Sorry. I should have recognized that your comment about needing re-translation was humour. I take these translations and their effects on our understanding of history very seriously, but this is a good reminder that other people get it too. My reference to aliens was, of course, a similar attempt at humour. Not that I’ve ruled them out, mind you.
This said, I’m having a hard time reconciling what I understood of your habitual stance from other posts and this your latest post showing an apparently overwhelming desire to justify the wording of The Instructions of Shuruppak! I recognize the misogyny evident in the academic text as being of a later date than the matriarchal society referenced in my translation of it. The two are irreconcilable.
I notice the absence of comment on this from my first post: ‘You should not’ is repeated about 70 times in the first 70 lines of the translation, but this obvious pattern is not reflected in the symbols. This is easily verifiable, and, as far as I know, remains completely unexplained by anyone. There are no such repetitions in any part of the original text. I spent two years closely studying the symbols of The Instructions of Shuruppak, but it takes only a few minutes to check the above.
Here’s another section. Lines 222-234 of The Instructions of Shuruppak None of these lines are broken which might otherwise have explained the confusion and question marks:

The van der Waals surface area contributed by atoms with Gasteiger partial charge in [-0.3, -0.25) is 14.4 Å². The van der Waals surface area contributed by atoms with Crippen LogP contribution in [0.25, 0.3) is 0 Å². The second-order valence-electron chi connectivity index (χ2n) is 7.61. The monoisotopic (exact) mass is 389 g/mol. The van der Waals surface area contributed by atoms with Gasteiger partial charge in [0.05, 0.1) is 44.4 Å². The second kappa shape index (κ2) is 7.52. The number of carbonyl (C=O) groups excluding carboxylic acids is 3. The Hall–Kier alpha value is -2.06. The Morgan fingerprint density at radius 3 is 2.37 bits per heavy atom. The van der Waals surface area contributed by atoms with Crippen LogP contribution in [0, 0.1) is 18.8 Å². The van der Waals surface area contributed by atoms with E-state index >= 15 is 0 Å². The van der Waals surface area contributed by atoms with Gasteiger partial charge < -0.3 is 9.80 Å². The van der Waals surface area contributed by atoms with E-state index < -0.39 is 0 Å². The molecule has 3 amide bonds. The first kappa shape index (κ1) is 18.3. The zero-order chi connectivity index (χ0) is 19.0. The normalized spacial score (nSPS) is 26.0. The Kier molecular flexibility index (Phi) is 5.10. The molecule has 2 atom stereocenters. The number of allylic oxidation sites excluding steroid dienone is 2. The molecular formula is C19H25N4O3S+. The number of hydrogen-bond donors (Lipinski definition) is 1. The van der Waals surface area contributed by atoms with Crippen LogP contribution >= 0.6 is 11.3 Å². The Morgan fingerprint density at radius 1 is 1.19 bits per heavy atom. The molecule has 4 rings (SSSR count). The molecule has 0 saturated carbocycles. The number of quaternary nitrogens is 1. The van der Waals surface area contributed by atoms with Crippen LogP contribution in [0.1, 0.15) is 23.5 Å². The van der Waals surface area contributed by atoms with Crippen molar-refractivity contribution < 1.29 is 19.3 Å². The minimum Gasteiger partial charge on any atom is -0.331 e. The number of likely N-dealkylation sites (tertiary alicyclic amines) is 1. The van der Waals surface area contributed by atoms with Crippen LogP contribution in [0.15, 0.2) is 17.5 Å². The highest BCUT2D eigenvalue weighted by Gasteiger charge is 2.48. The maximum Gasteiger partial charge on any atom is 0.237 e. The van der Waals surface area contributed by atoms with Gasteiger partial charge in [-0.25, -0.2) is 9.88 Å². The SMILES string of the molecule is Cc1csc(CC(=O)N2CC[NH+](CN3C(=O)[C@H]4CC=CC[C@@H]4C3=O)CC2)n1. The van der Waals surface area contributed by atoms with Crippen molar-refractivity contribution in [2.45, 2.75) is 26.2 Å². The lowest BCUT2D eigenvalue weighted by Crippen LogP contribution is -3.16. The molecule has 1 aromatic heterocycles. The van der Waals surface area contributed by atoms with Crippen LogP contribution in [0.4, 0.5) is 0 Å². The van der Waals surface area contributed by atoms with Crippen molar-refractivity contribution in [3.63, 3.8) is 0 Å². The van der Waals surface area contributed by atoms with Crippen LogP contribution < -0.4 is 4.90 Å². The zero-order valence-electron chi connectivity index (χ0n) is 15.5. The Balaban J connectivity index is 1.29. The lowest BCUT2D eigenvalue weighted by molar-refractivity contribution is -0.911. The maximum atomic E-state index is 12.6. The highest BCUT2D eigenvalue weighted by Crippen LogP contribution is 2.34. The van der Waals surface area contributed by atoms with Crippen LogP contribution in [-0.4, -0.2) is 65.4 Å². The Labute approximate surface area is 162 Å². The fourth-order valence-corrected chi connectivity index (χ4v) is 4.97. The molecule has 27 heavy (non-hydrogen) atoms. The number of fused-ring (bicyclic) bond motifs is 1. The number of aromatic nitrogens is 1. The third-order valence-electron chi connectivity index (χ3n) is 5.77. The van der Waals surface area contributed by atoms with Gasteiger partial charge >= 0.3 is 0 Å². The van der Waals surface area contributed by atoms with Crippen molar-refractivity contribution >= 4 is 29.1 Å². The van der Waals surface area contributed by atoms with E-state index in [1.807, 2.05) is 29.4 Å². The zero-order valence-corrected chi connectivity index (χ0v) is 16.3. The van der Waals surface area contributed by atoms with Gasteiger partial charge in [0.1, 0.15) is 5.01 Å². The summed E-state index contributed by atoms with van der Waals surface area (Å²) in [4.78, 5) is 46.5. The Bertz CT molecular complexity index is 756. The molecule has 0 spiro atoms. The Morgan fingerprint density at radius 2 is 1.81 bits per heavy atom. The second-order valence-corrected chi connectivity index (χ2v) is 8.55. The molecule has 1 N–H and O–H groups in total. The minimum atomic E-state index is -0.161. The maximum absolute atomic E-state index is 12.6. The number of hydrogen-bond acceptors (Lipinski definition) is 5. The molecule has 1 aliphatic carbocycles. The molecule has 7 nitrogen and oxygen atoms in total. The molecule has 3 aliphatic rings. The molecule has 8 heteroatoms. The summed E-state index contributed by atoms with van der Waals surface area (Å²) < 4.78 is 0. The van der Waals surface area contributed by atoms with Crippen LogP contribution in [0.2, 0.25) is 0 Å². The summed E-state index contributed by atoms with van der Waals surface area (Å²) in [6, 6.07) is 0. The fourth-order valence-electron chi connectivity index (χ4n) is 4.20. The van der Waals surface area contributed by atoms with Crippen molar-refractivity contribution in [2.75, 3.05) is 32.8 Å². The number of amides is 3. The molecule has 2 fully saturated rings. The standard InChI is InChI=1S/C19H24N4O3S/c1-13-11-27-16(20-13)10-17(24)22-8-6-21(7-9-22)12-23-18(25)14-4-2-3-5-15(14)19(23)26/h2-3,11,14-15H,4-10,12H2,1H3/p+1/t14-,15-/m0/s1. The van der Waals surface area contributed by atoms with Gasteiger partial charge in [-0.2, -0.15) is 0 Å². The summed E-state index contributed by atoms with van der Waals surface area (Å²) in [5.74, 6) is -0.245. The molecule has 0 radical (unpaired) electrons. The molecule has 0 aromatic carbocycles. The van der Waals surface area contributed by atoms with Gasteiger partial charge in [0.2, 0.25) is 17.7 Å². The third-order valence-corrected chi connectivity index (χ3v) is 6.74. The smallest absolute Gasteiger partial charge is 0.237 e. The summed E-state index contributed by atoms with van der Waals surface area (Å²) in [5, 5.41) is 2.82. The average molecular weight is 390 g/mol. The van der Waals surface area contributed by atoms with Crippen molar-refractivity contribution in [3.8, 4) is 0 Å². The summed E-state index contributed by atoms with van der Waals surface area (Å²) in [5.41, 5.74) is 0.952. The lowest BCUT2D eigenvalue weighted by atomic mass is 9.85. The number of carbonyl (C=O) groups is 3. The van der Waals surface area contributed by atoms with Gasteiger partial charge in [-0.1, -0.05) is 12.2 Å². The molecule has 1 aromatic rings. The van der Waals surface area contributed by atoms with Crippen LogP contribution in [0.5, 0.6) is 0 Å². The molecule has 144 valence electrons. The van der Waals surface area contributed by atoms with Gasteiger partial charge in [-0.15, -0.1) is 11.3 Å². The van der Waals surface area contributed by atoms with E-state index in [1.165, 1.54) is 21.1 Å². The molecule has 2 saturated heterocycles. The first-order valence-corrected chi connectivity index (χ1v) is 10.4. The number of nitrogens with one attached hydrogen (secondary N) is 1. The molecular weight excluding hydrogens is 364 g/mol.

“A female burglar (?) …… ladder; she flies into the houses like a fly. A she-donkey …… on the street. A sow suckles its child on the street. A woman who pricked herself begins to cry and holds the spindle which pricked (?) her in her hand. She enters every house; she peers into all streets. …… she keeps saying "Get out!" She looks around (?) from all parapets. She pants (?) where there is a quarrel.”
Some people are weird some of the time.
Some people are weird all of the time.
IMHO, all the people are not weird all the time.
By the way, the people who wrote the oldest clay tablets were not only wise but they also had a sense of humour. I’m currently working on another humorous but deeply-layered text. Like The Story of Sukurru, it is in another league. In the meantime, let’s agree to disagree; my intervention here was meant to offer info to deter you from counting too heavily on Mr Gilgamesh and company to situate events in your ongoing writings.